I argue a case in the Los Angeles Court of Appeals this morning. I won't discuss what it's all about, as weblogs always seem to me to be poor places to discuss client issues. I'll only say that I'm fortunate to represent the respondent in this appeal, who won in the trial court. Although it should make no difference, I find that my stress level is less when I won in the court below. It is worthy work and fun, though, to try to argue for a reversal in the Court of Appeal. It's heartbreaking when one loses an appeal--from either side of the courtroom--when one believes the law does or should favor one's client.
But you do your best job, yet sometimes you don't win.
I have the briefs before me--the appellant's opening brief, my opposition brief, the appellant's reply brief. In those briefs, and in twelve volumes of papers from the trial court, resides all the facts in the particular universe which is this case. Unlike a trial, in which the court figures out the correct facts, an appeal focuses instead on how to apply the law to the facts determined below.
The Los Angeles Court of Appeal is in a building called the Ronald Reagan building (of course), in downtown Los Angeles. The courtroom for appellate arguments is very professional and impressive. Several different divisions of the Court of Appeal share this courtroom. A particular division will summon cases for oral argument on one day of the week, while another will use another day of the week.
This appeal was filed in January 2004, and it is being heard in December 2004. Barring the unforeseen, this particular court's policy will normally point to the rendition of a decision by February 2005.
Each side will get no more than half an hour to present its arguments. Sometimes the justices ask lots of questions, colloquially called a "hot bench". Sometimes the justices ask a few questions. Sometimes, in the situation colloquially called "cold bench", the justices just listen to one's argument, and then say "thank you".
Because I am on the side of the respondent, the lawyer for the other side will go first. He (in this case a "he") will argue that the trial judge was wrong to rule for my client, relying upon arguments he made in his fiftysomething page brief. Then I will argue that the trial judge was correct, arguing points I have made in a brief I filed back in June 2004. Then he will get to reply, since he in the appellant in the appeal. Although sometimes the justices will make clear where they are heading, the actual decision is virtually always mailed out in writing, within sixty days.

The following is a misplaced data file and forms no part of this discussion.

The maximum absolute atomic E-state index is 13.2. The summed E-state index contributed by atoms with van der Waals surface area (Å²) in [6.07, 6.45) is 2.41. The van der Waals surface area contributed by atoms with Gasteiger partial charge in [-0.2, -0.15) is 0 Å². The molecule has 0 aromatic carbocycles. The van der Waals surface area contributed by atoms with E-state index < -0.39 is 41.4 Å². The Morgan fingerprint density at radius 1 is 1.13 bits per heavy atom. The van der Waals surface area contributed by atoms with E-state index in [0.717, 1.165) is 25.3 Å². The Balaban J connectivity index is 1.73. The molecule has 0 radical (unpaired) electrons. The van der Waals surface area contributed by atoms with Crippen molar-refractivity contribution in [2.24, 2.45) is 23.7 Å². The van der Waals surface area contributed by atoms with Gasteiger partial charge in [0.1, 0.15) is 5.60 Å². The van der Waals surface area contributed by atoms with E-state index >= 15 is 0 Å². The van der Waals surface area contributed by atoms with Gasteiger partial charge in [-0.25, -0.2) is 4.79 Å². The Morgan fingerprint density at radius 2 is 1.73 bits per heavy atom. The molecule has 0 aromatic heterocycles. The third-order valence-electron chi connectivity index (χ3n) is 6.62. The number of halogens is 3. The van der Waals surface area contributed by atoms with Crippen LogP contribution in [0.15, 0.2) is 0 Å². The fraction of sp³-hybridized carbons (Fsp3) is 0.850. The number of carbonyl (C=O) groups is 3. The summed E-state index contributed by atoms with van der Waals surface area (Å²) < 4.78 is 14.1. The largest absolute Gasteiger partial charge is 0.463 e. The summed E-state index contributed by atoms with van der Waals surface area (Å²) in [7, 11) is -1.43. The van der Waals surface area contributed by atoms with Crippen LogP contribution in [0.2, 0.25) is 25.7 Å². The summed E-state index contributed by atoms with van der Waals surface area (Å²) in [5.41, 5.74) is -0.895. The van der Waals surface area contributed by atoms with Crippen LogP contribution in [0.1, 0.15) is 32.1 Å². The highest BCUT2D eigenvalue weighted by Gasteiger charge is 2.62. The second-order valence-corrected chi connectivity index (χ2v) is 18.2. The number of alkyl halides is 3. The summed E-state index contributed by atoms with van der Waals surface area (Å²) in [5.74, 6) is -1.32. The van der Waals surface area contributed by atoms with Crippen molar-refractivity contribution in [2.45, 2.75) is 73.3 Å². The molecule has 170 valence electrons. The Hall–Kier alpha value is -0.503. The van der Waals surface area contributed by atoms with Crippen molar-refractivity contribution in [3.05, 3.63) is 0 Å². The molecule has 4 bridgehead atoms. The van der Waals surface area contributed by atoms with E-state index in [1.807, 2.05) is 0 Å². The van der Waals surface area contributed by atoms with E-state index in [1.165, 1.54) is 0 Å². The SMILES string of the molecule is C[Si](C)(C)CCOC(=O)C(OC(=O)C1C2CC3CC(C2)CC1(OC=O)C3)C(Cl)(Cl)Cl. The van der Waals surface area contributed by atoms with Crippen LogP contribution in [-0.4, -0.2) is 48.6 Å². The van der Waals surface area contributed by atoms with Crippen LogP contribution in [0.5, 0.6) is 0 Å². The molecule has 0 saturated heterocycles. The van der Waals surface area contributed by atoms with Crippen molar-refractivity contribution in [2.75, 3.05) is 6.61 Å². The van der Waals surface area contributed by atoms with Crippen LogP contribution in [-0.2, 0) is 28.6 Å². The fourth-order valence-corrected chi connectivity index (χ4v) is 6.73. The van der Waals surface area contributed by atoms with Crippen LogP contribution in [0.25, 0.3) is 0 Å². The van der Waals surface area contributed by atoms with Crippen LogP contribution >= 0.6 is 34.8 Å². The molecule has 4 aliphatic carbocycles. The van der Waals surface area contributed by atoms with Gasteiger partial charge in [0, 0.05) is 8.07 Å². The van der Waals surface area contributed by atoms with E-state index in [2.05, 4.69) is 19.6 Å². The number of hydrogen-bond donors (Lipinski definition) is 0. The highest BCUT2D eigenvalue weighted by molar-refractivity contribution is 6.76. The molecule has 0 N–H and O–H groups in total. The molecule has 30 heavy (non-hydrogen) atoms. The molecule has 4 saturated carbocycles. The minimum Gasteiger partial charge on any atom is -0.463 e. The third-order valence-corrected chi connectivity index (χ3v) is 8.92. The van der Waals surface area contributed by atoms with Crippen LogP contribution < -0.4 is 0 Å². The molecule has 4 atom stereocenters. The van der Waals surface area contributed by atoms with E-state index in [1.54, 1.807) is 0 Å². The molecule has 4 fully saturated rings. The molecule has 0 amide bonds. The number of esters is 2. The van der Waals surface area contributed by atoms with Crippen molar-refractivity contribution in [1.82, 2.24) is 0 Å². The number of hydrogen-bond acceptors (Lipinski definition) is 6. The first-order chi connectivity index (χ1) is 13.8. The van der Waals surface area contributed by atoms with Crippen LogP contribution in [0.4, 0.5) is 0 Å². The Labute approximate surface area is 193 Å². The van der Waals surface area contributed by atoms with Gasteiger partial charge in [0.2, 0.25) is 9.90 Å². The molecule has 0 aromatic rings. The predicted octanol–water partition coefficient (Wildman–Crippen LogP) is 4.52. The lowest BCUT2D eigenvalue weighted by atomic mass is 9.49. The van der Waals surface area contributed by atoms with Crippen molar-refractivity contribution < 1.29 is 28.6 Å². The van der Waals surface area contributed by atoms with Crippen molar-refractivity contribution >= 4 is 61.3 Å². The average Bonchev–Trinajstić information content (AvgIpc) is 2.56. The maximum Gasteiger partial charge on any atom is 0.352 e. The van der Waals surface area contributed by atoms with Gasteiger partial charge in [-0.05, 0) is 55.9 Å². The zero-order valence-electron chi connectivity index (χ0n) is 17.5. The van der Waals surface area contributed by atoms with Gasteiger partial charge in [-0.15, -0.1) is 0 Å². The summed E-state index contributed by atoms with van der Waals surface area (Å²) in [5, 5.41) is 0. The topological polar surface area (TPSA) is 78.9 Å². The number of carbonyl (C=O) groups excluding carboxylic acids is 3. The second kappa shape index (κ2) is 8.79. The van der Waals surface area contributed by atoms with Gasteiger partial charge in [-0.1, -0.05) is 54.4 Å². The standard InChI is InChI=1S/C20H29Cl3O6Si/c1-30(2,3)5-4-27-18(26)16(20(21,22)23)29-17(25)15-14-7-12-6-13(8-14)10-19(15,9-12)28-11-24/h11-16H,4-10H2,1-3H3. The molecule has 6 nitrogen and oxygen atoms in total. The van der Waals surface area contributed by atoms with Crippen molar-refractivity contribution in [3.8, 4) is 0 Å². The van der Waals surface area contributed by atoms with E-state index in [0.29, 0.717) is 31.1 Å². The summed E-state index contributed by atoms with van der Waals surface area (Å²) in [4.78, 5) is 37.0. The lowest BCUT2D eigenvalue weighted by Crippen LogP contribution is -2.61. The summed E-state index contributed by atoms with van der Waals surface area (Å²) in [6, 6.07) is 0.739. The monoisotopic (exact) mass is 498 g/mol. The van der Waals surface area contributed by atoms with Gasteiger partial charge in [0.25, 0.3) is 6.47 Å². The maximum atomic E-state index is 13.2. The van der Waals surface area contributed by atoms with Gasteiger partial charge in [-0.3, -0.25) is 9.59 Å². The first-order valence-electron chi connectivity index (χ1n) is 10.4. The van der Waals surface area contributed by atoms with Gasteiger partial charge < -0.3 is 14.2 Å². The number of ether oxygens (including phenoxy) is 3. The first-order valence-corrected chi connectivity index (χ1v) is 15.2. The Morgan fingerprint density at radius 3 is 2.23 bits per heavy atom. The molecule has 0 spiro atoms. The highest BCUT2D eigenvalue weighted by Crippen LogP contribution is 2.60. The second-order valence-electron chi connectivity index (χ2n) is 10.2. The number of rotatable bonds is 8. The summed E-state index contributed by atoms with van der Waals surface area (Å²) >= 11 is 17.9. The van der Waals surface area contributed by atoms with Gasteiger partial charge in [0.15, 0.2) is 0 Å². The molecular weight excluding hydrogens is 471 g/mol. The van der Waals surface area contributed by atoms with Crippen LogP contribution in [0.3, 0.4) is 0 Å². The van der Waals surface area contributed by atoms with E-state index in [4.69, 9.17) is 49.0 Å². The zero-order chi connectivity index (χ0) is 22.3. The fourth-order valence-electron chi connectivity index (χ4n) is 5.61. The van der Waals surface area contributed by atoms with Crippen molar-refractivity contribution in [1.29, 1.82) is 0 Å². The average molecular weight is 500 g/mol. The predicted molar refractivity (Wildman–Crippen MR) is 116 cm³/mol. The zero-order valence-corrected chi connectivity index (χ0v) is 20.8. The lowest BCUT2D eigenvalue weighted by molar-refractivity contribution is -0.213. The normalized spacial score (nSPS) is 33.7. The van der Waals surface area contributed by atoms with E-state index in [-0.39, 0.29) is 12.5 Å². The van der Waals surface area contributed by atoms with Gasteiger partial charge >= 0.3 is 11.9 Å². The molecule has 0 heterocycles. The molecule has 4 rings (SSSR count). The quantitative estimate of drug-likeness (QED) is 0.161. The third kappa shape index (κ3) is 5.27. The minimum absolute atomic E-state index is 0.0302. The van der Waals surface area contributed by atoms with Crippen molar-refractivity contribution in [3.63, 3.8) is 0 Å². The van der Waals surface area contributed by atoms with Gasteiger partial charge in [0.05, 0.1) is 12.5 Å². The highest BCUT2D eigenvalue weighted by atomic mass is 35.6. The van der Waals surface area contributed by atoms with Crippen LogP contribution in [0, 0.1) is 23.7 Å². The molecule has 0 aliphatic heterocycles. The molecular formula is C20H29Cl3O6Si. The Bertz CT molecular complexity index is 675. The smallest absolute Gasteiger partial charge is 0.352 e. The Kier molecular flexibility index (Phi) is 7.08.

This is the first of five pending appeals I will argue in the next six months, barring settlements or the unforeseen. I enjoy appellate work, because it involves discussion of how the law works and ought to work, which is a fascinating topic. The appellate issues in my appeals, while often important in their own sphere, rarely scintillate or provide fodder for court television. It can take longer to explain a set of issues than the average dinner party, so that I rarely talk about my issues-in-litigation away from work. I do enjoy taking on consumer law issues sometimes, to ensure that my life has at least a few "my car isn't fixed" type of things in it rather than the complex issues of statutory and contractual interpretation which so often fill my bowl.
Three justices will hear the appeal. Often, the argument discloses that one judge has done extra "work up" for each particular appeal. I have never clerked in an appellate court, nor been a judge, but I believe this is part of the design of the process. All the justices, though, will be "up to speed", capable, experienced, and ready to hear, to ask, and to decide.
I've argued a good number of appeals, and I appear in court a good bit, although far less, say, than a criminal lawyer or someone who tries divorces or small personal injury cases all day. My type of practice involves a lot of work on determining and applying the law, and a lot of hearings resolved by motion or at trial on the law more than on the resolution of disputed facts. Of course, though, facts do come into it all, so all generalizations are useless to some degree.
I'm looking forward to standing before the justices, seeking to summarize the favorable points in my case, replying to the points my opponent made, and answering the questions from the panel of justices. It's what I do, and some days, it's who I am. This morning at 9:30, I'll learn how it goes.